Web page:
The following was written in partial fulfillment of the requirements of Dr. Steve McKinion's Christian Theology II class at Southeastern Baptist Theological Seminary.
Topic: Are people born guilty of sin?
Whether people are born guilty of sin, or simply inherit a nature so predisposed to sin that the actual act is inevitable has been a much debated topic for generations. In my view, however, the question is impossible to answer. I do not think Scripture speaks with sufficient clarity on the matter. We know on the one hand that all are “by nature children of wrath” (Ephesians 2:3), and that “all have sinned and fall short of the glory of God” (Romans 3:23). What neither of these texts tell us, though, and what indeed no text tells us, is whether people are guilty at birth or whether they are simply sinful and become guilty.
We could reason to a conclusion that accords with our other theological commitments with little difficulty. We know that God is just, and punishes for the wrongs we commit, but we have no evidence that he punishes wrongs we might commit, and therefore we might conclude that he would therefore not find guilty any newly conceived or newly born person. On the other hand, we also must reckon with the reality that the Scriptures treat questions of progeny far differently than do individually-minded modern Westerners.
Scripture points us to the God who “will by no means clear the guilty, visiting the iniquity of the fathers on the children and the children’s children, to the third and the fourth generation” (Exodus 34:7) as well as the God who proclaims that “The soul who sins shall die. The son shall not suffer for the iniquity of the father, nor the father suffer for the iniquity of the son” (Ezekiel 18:20). Paul did write that “one trespass led to condemnation for all men,” but he immediately follows up this provocative statement by arguing that “one act of righteousness leads to justification and life for all men” (Romans 5:18)—yet we know that Paul does not (and cannot) here mean that all men are saved, for we know that he believes that those who do not repent and believe the gospel perish in their sins under the expectation of judgment.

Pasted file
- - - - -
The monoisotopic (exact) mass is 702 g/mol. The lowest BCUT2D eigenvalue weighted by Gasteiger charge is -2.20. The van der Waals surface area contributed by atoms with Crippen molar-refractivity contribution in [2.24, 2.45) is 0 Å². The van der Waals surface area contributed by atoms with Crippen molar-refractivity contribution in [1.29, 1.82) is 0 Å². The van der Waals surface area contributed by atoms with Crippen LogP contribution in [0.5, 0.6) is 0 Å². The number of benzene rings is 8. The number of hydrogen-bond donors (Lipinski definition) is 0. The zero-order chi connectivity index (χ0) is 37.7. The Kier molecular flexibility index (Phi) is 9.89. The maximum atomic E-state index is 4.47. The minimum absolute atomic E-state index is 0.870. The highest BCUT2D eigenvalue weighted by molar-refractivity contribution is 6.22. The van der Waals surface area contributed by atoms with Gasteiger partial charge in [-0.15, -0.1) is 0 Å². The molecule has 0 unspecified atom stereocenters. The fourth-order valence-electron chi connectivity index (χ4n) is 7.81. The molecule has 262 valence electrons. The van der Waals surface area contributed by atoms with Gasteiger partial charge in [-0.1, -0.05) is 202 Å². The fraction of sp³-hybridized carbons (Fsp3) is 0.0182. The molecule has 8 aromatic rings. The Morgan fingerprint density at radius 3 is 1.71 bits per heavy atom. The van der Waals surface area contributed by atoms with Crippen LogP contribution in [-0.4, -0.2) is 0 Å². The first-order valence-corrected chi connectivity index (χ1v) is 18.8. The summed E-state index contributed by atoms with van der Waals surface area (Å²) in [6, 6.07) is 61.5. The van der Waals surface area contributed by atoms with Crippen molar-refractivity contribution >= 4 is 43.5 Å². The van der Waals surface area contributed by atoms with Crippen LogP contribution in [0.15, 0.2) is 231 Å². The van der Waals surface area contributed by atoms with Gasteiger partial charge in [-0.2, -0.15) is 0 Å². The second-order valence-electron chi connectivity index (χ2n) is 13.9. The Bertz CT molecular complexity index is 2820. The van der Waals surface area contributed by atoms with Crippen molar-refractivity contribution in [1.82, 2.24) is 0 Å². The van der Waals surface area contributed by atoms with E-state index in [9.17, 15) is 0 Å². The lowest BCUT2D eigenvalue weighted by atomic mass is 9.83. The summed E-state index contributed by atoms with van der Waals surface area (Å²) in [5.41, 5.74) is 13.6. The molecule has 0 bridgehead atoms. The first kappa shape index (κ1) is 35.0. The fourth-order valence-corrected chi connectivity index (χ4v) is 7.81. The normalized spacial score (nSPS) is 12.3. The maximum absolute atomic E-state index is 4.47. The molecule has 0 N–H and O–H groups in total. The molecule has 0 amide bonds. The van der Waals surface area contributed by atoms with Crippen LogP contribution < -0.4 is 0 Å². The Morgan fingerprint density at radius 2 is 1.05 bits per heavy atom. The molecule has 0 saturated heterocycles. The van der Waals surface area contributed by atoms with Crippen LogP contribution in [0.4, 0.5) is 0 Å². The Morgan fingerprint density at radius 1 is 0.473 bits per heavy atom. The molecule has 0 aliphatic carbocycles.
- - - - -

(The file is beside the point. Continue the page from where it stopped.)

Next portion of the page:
We cannot from the evidence that God has given us decide this question. We are left without an answer. If we grant the sufficiency of Scripture, then we must recognize that if there are questions God has in his wisdom opted not to answer, it is for a reason, and we should cease with our speculations and be silent. We may not know whether infants are guilty, but we do know two other things that are far more important than that: First, God is merciful and gracious and just. We will not in the final reckoning find his justice lacking or his treatment of (for example) those who died in infancy to be lacking. Second, all are born under the dual curse of sin’s hold and death’s certainty.
These truths give us clear and straightforward points of application. First, we must preach the gospel clearly to people of every age and intellectual ability, for even little children sin and death is awaiting us all. Whether or not we are born guilty, we become guilty very quickly. Second, much of the speculation on this question—and many churches practices such as infant baptism—seems to be rooted in worry about the fate of those who die young, without having made a credible profession of faith. Yet even if we did know the answer to the question of their guilt, we still might not know God’s response. Even did we know the answer, still we would need learn to trust in the goodness and wisdom of God in this matter.